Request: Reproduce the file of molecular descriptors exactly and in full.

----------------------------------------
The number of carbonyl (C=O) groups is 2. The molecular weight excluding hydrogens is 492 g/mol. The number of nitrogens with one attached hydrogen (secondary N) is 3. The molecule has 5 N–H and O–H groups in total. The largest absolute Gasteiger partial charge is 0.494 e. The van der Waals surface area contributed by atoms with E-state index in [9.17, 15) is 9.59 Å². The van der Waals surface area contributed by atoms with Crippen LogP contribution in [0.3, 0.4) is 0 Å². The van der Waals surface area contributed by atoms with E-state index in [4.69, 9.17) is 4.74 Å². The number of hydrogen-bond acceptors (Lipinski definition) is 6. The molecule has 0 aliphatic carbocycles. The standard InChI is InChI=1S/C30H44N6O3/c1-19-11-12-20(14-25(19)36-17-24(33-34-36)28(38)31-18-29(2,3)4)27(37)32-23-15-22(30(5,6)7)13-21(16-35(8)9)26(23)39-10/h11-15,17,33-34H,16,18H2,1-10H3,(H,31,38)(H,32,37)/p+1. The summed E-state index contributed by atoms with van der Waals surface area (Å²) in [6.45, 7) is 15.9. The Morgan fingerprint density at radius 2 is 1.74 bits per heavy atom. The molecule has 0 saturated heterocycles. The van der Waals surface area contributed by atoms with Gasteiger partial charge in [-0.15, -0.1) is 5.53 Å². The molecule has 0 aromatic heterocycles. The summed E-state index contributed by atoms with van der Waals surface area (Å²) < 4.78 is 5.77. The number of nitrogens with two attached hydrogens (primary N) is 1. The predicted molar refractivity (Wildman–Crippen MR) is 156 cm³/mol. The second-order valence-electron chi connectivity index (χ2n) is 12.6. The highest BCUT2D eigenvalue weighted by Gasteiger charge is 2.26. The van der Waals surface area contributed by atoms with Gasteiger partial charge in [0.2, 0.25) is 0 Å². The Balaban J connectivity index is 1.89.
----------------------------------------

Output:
The number of carbonyl (C=O) groups is 2. The molecular weight excluding hydrogens is 492 g/mol. The number of nitrogens with one attached hydrogen (secondary N) is 3. The molecule has 5 N–H and O–H groups in total. The largest absolute Gasteiger partial charge is 0.494 e. The van der Waals surface area contributed by atoms with E-state index in [9.17, 15) is 9.59 Å². The van der Waals surface area contributed by atoms with Crippen LogP contribution in [0.3, 0.4) is 0 Å². The van der Waals surface area contributed by atoms with E-state index in [4.69, 9.17) is 4.74 Å². The number of hydrogen-bond acceptors (Lipinski definition) is 6. The molecule has 0 aliphatic carbocycles. The standard InChI is InChI=1S/C30H44N6O3/c1-19-11-12-20(14-25(19)36-17-24(33-34-36)28(38)31-18-29(2,3)4)27(37)32-23-15-22(30(5,6)7)13-21(16-35(8)9)26(23)39-10/h11-15,17,33-34H,16,18H2,1-10H3,(H,31,38)(H,32,37)/p+1. The summed E-state index contributed by atoms with van der Waals surface area (Å²) in [6.45, 7) is 15.9. The Morgan fingerprint density at radius 2 is 1.74 bits per heavy atom. The molecule has 0 saturated heterocycles. The van der Waals surface area contributed by atoms with Gasteiger partial charge in [-0.15, -0.1) is 5.53 Å². The molecule has 0 aromatic heterocycles. The summed E-state index contributed by atoms with van der Waals surface area (Å²) < 4.78 is 5.77. The number of nitrogens with two attached hydrogens (primary N) is 1. The predicted molar refractivity (Wildman–Crippen MR) is 156 cm³/mol. The second-order valence-electron chi connectivity index (χ2n) is 12.6. The highest BCUT2D eigenvalue weighted by Gasteiger charge is 2.26. The van der Waals surface area contributed by atoms with Gasteiger partial charge in [0.2, 0.25) is 0 Å². The Balaban J connectivity index is 1.89.